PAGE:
Death and Chickens

Inevitably there comes a point in every project I take on where things become a chore. To-dos pile up to the point of being overwhelming and the fun is out of the game. Sometimes so much has happened but it doesn’t seem worth writing about because so many more consequential things are happening. However, despite coinciding political, health, and climate disasters people will still take the time to write an extensive preamble to a green bean recipe, or an IG post about the best portmanteau gen-z baby names, and it seems stupid for me to have to scroll past endless recipe stories and manicured Instagram posts and still not think my stories about having to de-lice chickens are unworthy. So welcome back! It’s a chicken post. 

We started out with 11 chickens and are now down to 9. We have discovered that the chickens are probably pretty old. The second chicken who died was put down because she had Marek’s disease, which can take hold in different forms. In this case “Granny” had one fully paralyzed leg and another not far off, and her quality of life was going downhill fast. The chicken vet said Granny was probably at least 5 years old, and probably older. So, that is the age range for the leftover 9 but there’s really no way to tell. The first chicken who died was just dead one morning right after we moved in. She is buried beside the pen. We only have about 2 chickens laying eggs at this point so we are going to see how the winter goes, (aka how many more will die) and then plan on getting a few chicks in the spring.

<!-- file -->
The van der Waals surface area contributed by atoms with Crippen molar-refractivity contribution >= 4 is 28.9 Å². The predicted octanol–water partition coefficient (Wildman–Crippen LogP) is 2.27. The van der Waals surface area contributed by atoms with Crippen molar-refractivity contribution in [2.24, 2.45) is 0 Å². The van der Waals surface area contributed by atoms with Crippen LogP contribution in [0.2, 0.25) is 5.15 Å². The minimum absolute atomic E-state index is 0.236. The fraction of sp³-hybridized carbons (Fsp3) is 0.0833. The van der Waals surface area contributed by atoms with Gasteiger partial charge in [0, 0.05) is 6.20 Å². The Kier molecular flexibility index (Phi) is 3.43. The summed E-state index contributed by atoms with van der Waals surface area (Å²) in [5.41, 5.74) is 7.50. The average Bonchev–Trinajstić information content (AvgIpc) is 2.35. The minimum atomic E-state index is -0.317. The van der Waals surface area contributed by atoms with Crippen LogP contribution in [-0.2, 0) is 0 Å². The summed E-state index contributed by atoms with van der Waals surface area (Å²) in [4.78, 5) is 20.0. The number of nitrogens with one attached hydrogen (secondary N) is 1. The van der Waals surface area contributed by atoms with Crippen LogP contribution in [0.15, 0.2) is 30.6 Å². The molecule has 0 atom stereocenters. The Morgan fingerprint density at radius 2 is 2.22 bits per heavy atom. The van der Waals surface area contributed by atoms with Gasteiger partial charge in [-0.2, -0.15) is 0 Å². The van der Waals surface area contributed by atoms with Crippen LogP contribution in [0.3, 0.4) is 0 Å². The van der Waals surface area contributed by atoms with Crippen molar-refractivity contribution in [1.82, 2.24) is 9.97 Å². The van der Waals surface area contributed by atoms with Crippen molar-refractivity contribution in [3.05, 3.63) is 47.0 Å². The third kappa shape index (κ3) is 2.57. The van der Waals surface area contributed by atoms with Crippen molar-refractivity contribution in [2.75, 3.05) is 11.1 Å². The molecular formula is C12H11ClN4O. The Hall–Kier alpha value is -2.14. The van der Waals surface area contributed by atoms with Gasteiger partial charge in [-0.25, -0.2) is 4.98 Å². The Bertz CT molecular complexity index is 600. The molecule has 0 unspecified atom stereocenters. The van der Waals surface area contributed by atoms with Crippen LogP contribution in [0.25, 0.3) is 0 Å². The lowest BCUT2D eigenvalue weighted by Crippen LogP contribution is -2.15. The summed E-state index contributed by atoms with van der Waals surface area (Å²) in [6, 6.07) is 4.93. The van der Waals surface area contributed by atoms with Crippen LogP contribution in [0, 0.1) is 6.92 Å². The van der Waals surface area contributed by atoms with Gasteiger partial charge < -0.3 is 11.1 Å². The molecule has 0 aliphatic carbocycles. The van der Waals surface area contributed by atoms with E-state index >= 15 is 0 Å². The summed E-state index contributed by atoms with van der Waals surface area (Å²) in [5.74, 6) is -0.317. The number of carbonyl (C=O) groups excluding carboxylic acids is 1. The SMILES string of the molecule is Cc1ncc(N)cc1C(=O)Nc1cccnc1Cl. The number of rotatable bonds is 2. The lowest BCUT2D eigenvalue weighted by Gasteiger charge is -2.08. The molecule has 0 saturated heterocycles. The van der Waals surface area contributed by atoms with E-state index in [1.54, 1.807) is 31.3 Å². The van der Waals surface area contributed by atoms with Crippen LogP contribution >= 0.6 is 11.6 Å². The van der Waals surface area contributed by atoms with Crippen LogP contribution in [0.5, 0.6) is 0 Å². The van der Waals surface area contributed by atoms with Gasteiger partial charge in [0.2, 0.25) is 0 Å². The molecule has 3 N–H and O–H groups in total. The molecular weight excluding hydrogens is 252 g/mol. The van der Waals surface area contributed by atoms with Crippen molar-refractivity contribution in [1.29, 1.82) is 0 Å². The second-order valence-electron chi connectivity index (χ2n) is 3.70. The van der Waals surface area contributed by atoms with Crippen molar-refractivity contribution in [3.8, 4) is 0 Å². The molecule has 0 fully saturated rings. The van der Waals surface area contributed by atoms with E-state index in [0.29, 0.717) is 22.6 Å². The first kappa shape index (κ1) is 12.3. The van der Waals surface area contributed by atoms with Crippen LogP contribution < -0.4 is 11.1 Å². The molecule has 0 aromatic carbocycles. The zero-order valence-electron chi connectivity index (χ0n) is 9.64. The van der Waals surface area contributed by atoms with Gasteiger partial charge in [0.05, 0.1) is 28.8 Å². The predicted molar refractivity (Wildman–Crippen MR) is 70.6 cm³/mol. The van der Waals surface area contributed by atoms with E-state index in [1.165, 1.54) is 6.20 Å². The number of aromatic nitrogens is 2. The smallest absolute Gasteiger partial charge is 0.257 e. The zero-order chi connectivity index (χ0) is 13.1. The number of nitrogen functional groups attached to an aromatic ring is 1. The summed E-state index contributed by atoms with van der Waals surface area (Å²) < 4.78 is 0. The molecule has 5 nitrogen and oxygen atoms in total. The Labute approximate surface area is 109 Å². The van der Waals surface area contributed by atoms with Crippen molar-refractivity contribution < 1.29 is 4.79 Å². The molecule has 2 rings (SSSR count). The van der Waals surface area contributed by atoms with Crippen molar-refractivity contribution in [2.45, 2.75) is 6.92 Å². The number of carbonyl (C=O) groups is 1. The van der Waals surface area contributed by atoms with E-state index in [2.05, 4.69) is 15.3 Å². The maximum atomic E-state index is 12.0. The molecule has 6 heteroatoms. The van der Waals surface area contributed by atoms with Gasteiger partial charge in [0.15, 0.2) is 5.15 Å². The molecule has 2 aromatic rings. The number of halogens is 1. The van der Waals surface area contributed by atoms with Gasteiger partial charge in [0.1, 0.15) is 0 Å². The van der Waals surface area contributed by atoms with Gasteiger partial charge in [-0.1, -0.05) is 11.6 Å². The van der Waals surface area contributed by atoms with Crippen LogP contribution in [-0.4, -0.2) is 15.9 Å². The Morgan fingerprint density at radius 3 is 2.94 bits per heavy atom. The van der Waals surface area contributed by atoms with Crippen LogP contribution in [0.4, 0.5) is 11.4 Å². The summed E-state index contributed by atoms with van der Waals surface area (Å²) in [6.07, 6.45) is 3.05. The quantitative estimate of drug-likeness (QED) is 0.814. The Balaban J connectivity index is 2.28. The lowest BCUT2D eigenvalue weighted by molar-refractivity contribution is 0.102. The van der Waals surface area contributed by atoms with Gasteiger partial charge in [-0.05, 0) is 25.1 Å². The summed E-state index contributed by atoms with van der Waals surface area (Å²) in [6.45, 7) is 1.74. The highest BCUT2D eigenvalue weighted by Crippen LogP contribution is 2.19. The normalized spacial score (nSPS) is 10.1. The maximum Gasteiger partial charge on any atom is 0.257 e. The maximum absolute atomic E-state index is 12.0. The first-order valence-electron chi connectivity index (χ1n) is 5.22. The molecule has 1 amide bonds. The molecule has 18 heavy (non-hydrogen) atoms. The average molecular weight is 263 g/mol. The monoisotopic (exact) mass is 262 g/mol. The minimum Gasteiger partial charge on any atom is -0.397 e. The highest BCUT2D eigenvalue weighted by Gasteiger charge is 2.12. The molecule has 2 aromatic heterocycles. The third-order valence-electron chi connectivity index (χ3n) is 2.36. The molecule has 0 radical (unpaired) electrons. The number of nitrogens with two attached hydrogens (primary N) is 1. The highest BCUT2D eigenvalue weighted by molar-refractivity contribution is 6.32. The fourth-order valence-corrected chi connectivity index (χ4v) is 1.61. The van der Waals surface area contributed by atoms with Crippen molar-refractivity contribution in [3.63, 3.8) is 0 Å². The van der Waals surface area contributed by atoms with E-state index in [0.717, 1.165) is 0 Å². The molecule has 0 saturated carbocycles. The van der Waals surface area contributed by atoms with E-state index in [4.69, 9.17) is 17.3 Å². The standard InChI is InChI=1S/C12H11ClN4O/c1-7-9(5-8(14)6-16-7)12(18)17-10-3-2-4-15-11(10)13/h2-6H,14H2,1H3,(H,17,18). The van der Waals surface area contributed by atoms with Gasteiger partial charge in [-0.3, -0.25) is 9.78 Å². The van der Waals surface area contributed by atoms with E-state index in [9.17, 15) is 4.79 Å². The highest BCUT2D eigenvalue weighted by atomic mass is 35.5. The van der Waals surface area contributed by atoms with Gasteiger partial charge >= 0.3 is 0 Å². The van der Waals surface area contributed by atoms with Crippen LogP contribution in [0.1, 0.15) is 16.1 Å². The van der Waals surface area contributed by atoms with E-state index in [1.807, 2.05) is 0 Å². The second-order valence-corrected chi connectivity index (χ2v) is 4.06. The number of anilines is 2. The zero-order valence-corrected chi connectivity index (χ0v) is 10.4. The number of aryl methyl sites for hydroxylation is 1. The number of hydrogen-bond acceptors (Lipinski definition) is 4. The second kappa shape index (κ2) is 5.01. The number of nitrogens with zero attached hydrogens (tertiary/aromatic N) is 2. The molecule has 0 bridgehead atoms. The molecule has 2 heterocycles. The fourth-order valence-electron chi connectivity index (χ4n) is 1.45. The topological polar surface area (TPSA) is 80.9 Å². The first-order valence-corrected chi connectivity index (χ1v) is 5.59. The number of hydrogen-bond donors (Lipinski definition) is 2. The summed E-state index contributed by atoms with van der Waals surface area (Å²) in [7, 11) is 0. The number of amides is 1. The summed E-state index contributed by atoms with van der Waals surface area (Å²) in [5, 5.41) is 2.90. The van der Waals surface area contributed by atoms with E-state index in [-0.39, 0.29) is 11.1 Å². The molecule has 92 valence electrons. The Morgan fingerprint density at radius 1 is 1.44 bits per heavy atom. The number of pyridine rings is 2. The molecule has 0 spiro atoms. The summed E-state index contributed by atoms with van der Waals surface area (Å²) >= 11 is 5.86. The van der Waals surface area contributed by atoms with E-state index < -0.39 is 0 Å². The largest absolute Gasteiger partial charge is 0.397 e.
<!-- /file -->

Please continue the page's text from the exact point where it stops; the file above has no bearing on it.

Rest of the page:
The chicken probable death tally reminds me of a picture my dad found in my granddaddy’s house after he died. My granddad was the youngest of 6 and eventually was the lone surviving sibling. In a sock drawer he had a photocopied family picture, with his parents and all his siblings as children, and each had an x over their face. The marks were done with different writing implements to show they were made over time, as each sibling died. My dad drew the final x over my granddad’s baby face in the photo. 

Apologies if that detour was too dark for you. If you don’t want to go further down that rabbit hole skip this paragraph. Being the absolute cheapskate I am, It seemed like a waste of time to take Granny to the vet because I was pretty sure she had to be put down. I googled best ways to kill a chicken but like this blog suggests this is a “faux farm” and I am too “chicken” to do the mercy killing in the correct way it would need to be done, with a quick neck breaking or very sharp axe. I was pretty sure I could break the chicken’s neck but then the likelihood of the chicken wiggling around for a while after really put me off. Another method was creating a gas chamber for the chicken by sticking her in a rubbermaid tub, with a co2 canister and…I didn’t really get into the details of that one. So Granny went to the vet and after a round of steroids to see if all wasn’t really lost the vet did the deed, and I didn’t really ask what the method was.